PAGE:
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The Top 10 Vintage Horror Movies You Must See

October 31, 2018

The season is almost up, but that doesn't mean you can't enjoy classic horror films all year long! The ghouls, the glamour, and most of all the effects that dazzled audiences then (which you can still enjoy now if you grip the bowels of disbelief). But here's a rundown of some of the best early (1920s-1960s).

 

Frankenstein

 

 

The classic cautionary tale of being a deadbeat dad, this movie has haunted audiences for years. Despite featuring a monster who is only referred to as “The Monster”—thanks, Dad, for the thought—he is easily one of the most recognizable creature in horror film history. Following The Monster’s creation and subsequent demise, this movie thoroughly illustrates the wise words of the Last Poets - “White Man Got a God Complex.”

 

The Mummy

 

 

Another cautionary tale for white men to stay in their lane, this movie follows several archeologists who, after seeing a warning to not own the mummy's sarcophagus, proceed to open the mummy's sarcophagus. What ensues is basically the equivalent of world history - everyone suffers because at the expense of a White guy (there seems to be a theme here).

 

 

The Cabinet of Dr. Caligari

 

One of the forefronts of German Expressionism, this movie highlights the beauty and simplicity of the films of the 1920s. The movie follows a somnambulist and his “doctor” who decides the best treatment for his “patient” is exploitation and profit via claims that his “patient” can see the future. This spirals once his patient is accused of *gasp* (wait for it)............murder.

 

The Bride of Frankenstein

 

The first sequel to Frankenstein features The Monster who decides to take it upon himself to explore the world and find himself in response to his daddy issues. After learning the language of man he realizes he also wants to learn the language of love and demands a bride to be made in his likeness. Because everyone knows the best love is the one manufactured in a lab solely for your fulfillment.
 

The Black Cat

 

The two names synonymous with classic horror - Boris Karloff and Bela Lugosi - star in this film about two men vying for the same woman and a house full of secrets. A couple traveling the road happen to stumble into an ensuing situation between two men and woman that connected both of their pasts in an intimate way. This movie also features a hand to hand combat scene between the two prolific leads that just may tantalize any horror fans out there.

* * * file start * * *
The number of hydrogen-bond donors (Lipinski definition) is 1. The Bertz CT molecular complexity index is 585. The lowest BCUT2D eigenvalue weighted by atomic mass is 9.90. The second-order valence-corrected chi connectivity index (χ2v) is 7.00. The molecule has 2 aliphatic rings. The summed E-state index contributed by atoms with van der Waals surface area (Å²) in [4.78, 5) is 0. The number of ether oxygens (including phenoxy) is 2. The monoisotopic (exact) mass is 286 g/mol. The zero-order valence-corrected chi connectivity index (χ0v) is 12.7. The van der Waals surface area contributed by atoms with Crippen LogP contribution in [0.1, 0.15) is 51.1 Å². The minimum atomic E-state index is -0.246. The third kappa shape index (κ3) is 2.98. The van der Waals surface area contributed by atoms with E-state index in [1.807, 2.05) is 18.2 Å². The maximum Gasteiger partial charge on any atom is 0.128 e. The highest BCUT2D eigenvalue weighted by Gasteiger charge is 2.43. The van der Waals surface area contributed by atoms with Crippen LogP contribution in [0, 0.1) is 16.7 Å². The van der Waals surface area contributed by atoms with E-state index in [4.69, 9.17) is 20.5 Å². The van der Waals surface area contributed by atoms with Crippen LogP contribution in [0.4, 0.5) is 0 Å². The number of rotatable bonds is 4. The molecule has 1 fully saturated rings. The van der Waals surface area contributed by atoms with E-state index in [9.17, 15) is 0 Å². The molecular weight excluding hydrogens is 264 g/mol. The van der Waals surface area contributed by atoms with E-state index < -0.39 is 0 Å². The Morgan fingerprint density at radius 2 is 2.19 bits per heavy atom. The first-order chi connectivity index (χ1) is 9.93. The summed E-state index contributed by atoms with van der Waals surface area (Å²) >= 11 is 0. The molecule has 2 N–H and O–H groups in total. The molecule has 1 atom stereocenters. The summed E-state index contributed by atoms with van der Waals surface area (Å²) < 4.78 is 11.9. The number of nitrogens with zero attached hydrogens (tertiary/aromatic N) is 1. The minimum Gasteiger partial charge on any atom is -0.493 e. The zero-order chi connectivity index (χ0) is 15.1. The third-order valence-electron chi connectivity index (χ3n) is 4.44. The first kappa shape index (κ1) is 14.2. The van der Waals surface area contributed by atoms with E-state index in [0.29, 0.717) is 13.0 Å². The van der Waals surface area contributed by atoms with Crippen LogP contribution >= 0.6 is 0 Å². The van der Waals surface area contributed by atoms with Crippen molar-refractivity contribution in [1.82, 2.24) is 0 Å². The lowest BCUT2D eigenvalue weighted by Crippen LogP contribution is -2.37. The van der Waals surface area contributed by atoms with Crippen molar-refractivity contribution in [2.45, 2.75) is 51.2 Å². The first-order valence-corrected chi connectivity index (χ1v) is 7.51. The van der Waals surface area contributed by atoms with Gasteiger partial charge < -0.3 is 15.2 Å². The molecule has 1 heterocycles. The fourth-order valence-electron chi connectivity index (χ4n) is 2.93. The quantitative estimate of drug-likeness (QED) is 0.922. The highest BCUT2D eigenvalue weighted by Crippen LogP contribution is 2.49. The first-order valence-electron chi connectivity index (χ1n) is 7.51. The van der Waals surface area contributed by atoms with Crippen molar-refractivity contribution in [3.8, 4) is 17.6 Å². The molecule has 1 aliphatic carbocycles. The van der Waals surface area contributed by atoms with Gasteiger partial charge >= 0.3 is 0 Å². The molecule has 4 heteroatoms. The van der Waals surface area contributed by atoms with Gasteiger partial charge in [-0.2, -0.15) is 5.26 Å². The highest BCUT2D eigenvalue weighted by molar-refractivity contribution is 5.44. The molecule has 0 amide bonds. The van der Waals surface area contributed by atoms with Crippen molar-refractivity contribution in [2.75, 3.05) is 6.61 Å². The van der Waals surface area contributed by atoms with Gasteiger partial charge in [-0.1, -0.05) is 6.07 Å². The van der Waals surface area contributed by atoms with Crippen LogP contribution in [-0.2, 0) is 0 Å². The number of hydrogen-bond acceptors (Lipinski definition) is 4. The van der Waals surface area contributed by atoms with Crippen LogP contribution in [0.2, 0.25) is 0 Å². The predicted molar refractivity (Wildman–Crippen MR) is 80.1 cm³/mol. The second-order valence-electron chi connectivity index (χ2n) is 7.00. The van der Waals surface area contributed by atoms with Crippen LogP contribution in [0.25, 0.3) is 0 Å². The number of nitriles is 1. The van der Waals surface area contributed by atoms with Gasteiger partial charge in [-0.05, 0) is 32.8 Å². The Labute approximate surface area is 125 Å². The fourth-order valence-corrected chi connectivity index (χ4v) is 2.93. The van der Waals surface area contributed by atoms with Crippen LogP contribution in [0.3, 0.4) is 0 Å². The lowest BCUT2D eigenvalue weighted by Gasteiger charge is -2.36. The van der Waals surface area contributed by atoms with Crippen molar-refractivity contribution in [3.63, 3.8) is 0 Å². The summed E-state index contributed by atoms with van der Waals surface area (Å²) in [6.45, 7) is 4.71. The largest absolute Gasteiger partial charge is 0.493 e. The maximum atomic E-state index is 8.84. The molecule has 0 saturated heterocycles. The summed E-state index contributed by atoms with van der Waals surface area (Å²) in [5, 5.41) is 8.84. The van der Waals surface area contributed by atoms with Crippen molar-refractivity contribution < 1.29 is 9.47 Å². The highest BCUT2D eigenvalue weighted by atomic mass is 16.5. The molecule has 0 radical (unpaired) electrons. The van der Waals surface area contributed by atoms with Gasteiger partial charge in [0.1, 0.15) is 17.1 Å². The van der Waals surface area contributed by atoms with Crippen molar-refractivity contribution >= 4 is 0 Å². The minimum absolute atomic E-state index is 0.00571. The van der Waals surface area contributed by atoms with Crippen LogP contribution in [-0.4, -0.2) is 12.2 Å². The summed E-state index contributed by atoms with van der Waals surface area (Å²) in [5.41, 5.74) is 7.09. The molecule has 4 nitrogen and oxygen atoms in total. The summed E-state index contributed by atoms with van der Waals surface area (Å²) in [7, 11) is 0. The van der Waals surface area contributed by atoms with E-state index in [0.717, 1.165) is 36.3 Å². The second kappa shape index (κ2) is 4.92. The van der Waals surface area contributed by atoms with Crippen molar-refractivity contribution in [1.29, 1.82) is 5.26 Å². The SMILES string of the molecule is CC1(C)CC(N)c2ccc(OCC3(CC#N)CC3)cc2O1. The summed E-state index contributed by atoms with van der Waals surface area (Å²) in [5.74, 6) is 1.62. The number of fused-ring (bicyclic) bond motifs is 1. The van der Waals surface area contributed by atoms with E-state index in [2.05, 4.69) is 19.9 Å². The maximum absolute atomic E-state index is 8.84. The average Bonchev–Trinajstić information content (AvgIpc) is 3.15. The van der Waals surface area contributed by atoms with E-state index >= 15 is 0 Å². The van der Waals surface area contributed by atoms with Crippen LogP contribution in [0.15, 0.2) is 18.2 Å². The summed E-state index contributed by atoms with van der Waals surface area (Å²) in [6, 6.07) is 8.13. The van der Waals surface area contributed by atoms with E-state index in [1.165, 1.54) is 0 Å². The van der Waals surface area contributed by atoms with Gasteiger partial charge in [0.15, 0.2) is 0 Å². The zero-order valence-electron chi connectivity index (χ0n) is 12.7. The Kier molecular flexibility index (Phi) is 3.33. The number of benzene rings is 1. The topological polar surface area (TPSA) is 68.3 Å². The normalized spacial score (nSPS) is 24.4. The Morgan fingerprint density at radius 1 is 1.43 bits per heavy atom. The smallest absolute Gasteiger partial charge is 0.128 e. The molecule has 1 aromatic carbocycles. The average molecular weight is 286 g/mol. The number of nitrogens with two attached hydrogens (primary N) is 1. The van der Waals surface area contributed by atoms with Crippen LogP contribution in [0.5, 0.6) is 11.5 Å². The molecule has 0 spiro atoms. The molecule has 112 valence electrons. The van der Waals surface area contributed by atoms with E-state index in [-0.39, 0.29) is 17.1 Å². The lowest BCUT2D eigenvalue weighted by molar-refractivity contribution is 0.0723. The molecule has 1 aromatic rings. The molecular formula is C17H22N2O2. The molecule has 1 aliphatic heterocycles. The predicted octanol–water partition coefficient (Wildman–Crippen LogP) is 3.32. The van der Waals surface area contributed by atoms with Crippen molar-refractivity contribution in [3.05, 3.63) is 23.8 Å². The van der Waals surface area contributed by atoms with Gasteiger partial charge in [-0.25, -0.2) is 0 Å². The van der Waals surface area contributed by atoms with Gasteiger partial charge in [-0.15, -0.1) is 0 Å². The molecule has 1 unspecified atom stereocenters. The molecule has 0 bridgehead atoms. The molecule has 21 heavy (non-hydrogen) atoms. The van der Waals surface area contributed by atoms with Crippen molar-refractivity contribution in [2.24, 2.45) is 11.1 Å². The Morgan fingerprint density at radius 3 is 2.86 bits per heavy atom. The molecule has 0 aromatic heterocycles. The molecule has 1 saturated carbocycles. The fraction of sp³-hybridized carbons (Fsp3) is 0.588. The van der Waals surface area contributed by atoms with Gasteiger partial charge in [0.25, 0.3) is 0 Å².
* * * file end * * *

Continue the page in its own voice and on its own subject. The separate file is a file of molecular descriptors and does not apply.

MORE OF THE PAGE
Black Sabbath

 

An odd collection of films centered around the magical time of the day when spookiness comes about. Featuring a lesbian romance that was censored in the American version (rude!), Boris Karloff riding into the studio on an Animatronic horse, and general 60s era grooviness, this movie is a much watch for anyone who’s a fan of 60’s horror.

 

House on Haunted Hill

 

The classic tale of a group of strangers being invited to stay in a haunted house by a mysterious owner, starring the enigmatic Vincent Price. Guests are invited to spend one night in this spooky manor with the guarantee of $15,000 in the morning for the most awkward, yet dangerous, sleepover ever. There’s plenty of old-school practical effects in here to entertain modern fans, but yet it still has that old Hollywood glamour hanging around it, (not to mention an Art Deco house hailing from the 1920s).

 

 

The Wolf Man

 

And here we come to the origins of the “All men are dogs” parable. In this classic starring Lon Chaney Jr. (with an appearance from Bela Lugosi) he taps into his wild side after an encounter with a gypsy. He's also a pervert who watches his female neighbor through a telescope in her bedroom over her father’s shop (just to reiterate the first point), and whose pick up line is somewhere along the lines of “Where’s those earrings that you were wearing in your bedroom earlier?”

 

The Phantom of the Opera

 

Although this one doesn’t have the amazing soundtrack of the hit Broadway/movie, it does feature one of horror’s greatest performances by the legendary Lon Chaney. The man of a thousand faces himself, he dons another one as The Phantom (creative monster names are a modern invention) and becomes infatuated with a young opera singer. Becoming the ultimate fan, he threatens anyone who tries to replace her on stage and whisks her away to his underground lair for protection. So you know, normal fangirl stuff.

 

Kwaidan

 

Hands down one of the most gorgeous horror films, this film is made up of four short films (one of which the story was never finished) that capture different classic Japanese horror stories. They each are masterfully shot and woven together to form a tapestry of films centering around infidelity, promosies, spiritual beings, and tea.

 

 

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